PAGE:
He is planning a return trip to Vietnam, and hoping to be able to see some of the patients he operated on.

Until then, he’s continuing to do what he initially set out to do; teach. He has maintained relationships with some of the doctors he met in Vietnam, and frequently answers their questions via email.

Learn more about the RealSelf Fellowship and how to apply here.

RealSelf Joins the 2017 Seattle Pride Parade

The 43rd annual Seattle Pride Parade will be Sunday, June 25, and for the first time, RealSelf will be a sponsoring participant. More than 30 RealSelfers, family members, and friends will march to celebrate the LGBTQ community.

Planning for the event was a team effort with more than 40 employees collaborating on the process. While this will be the first time RealSelf participates as a company, there were plenty of Seattle Pride veterans to help with preparations.

The result is RealPride.

RealPride means supporting our community and people’s ability to be proud of themselves as individuals. It means love for all. It means celebrating joy and happiness. And it means paving the way for the next generation to be out and proud.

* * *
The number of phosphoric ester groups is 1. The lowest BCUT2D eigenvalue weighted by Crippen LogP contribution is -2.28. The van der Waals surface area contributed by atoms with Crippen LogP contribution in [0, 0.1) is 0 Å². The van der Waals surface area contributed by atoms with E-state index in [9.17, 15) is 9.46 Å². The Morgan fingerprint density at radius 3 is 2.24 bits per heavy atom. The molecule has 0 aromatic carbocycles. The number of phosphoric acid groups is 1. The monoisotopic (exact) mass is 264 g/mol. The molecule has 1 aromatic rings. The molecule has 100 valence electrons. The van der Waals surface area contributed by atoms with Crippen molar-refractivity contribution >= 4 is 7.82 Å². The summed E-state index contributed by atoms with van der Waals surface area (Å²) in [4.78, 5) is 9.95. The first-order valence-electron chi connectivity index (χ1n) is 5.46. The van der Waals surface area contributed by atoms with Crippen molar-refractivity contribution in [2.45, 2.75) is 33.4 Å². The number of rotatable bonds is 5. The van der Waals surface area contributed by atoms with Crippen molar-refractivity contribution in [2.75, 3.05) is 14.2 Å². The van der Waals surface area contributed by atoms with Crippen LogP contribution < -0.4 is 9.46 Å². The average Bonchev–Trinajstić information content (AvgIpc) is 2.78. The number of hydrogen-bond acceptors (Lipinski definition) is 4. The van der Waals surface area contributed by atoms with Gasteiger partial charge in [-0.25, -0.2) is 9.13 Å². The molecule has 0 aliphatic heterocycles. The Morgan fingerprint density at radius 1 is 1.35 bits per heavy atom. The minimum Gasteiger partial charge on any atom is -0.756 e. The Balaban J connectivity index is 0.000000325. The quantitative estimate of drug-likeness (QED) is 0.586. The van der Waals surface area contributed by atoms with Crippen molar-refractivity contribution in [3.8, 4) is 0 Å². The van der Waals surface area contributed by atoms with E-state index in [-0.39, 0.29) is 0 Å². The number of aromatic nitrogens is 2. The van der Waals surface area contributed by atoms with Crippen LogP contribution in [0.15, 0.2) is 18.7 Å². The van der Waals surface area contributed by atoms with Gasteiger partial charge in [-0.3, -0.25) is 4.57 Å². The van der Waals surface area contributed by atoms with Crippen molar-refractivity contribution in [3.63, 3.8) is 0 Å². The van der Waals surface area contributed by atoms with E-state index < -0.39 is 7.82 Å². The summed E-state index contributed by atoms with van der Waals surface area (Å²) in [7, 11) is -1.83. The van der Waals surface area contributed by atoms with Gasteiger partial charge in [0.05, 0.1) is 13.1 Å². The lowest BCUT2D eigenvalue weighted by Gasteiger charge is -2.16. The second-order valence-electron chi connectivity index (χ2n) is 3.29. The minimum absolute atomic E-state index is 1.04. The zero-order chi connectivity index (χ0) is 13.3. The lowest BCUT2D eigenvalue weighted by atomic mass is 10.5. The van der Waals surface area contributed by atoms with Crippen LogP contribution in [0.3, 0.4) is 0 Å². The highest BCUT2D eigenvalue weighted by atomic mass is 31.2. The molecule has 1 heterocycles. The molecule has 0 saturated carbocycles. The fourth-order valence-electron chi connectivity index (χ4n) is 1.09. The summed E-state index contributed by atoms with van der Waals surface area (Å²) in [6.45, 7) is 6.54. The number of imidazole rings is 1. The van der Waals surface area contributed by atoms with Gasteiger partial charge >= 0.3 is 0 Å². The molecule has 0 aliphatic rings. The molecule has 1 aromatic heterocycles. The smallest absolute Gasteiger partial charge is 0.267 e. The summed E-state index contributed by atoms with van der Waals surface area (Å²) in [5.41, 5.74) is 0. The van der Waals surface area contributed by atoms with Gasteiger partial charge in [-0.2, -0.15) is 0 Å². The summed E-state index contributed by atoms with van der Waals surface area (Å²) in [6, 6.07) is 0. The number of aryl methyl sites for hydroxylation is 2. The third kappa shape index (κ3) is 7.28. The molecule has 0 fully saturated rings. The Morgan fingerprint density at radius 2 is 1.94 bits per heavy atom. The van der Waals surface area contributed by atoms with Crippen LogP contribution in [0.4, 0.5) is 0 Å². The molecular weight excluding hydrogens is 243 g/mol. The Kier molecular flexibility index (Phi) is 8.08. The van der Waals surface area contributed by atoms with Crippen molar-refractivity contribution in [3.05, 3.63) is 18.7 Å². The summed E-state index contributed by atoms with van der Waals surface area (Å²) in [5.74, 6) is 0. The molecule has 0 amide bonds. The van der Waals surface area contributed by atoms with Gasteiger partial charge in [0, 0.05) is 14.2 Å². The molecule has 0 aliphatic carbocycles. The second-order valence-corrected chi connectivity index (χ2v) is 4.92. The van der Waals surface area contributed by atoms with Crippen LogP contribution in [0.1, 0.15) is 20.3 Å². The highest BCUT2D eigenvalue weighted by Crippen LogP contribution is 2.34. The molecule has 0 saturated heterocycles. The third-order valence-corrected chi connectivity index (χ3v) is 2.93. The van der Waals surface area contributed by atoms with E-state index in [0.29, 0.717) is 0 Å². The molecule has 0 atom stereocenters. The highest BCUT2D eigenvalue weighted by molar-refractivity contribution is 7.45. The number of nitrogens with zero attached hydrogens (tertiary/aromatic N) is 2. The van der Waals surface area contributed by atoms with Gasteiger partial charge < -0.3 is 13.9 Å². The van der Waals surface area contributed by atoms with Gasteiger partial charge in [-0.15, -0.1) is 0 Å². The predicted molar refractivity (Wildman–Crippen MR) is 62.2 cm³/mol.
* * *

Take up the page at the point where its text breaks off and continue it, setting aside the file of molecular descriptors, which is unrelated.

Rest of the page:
Courtesy: Seattle Pride

RealSelf will join more than 200 other organizations as sponsoring participants. The RealSelf team will be decked out in ’90s themed wardrobes, and passing out goodies for the crowd.

Participating in the event is another opportunity for the RealSelf Local Giving team to support the local community. Recently the Local Giving team prepared groceries with the Food Lifeline Hunger Solution Center and helped with a spring cleanup of Seattle’s Pioneer Square neighborhood

The Seattle Pride Parade begins at 11 a.m. PT. The parade will run along 4th Avenue in Downtown Seattle, beginning at Union Street and running north to Denny Way, ending near the Seattle Center and Space Needle.

Want to work for one of Seattle’s best companies? We’re hiring! Apply to join our team today.

RealSelf Fellowship Assists Project Medishare’s Haiti Efforts

For 15 years, Dr. Seth Thaller and his team with Project Medishare have taken humanitarian medical trips to Port Au Prince, Haiti, every quarter. Some trips have been postponed due to social, political, or environmental factors, but whenever the barriers clear, the Miami-based doctor and his team are back helping the community.